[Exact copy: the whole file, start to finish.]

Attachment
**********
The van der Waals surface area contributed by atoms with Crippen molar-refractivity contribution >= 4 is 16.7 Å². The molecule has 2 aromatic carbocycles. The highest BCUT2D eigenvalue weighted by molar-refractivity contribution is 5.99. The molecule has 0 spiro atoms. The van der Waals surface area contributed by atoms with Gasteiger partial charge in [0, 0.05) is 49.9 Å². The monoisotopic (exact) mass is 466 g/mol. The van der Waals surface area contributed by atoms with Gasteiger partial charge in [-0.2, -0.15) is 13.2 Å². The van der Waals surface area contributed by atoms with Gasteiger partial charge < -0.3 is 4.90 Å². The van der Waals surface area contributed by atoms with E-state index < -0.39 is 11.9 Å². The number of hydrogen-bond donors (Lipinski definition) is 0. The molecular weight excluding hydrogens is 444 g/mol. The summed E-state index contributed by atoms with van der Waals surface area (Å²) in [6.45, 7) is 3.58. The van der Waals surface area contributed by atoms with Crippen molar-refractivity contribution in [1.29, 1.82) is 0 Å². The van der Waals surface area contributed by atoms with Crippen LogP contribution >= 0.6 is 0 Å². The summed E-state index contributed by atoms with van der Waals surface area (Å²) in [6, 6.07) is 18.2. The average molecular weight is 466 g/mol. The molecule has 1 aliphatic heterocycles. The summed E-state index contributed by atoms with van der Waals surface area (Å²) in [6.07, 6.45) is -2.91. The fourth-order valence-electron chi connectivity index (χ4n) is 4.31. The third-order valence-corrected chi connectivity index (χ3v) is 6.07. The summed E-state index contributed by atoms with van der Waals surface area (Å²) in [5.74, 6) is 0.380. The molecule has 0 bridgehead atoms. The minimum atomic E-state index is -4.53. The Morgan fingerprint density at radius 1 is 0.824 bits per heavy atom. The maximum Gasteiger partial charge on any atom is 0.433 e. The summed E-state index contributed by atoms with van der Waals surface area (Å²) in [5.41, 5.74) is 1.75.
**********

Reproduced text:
The van der Waals surface area contributed by atoms with Crippen molar-refractivity contribution >= 4 is 16.7 Å². The molecule has 2 aromatic carbocycles. The highest BCUT2D eigenvalue weighted by molar-refractivity contribution is 5.99. The molecule has 0 spiro atoms. The van der Waals surface area contributed by atoms with Gasteiger partial charge in [0, 0.05) is 49.9 Å². The monoisotopic (exact) mass is 466 g/mol. The van der Waals surface area contributed by atoms with Gasteiger partial charge in [-0.2, -0.15) is 13.2 Å². The van der Waals surface area contributed by atoms with Gasteiger partial charge < -0.3 is 4.90 Å². The van der Waals surface area contributed by atoms with E-state index < -0.39 is 11.9 Å². The number of hydrogen-bond donors (Lipinski definition) is 0. The molecular weight excluding hydrogens is 444 g/mol. The summed E-state index contributed by atoms with van der Waals surface area (Å²) in [6.45, 7) is 3.58. The van der Waals surface area contributed by atoms with Crippen molar-refractivity contribution in [1.29, 1.82) is 0 Å². The van der Waals surface area contributed by atoms with Crippen LogP contribution >= 0.6 is 0 Å². The summed E-state index contributed by atoms with van der Waals surface area (Å²) in [6, 6.07) is 18.2. The average molecular weight is 466 g/mol. The molecule has 1 aliphatic heterocycles. The summed E-state index contributed by atoms with van der Waals surface area (Å²) in [6.07, 6.45) is -2.91. The fourth-order valence-electron chi connectivity index (χ4n) is 4.31. The third-order valence-corrected chi connectivity index (χ3v) is 6.07. The summed E-state index contributed by atoms with van der Waals surface area (Å²) in [5.74, 6) is 0.380. The molecule has 0 bridgehead atoms. The minimum atomic E-state index is -4.53. The Morgan fingerprint density at radius 1 is 0.824 bits per heavy atom. The maximum Gasteiger partial charge on any atom is 0.433 e. The summed E-state index contributed by atoms with van der Waals surface area (Å²) in [5.41, 5.74) is 1.75.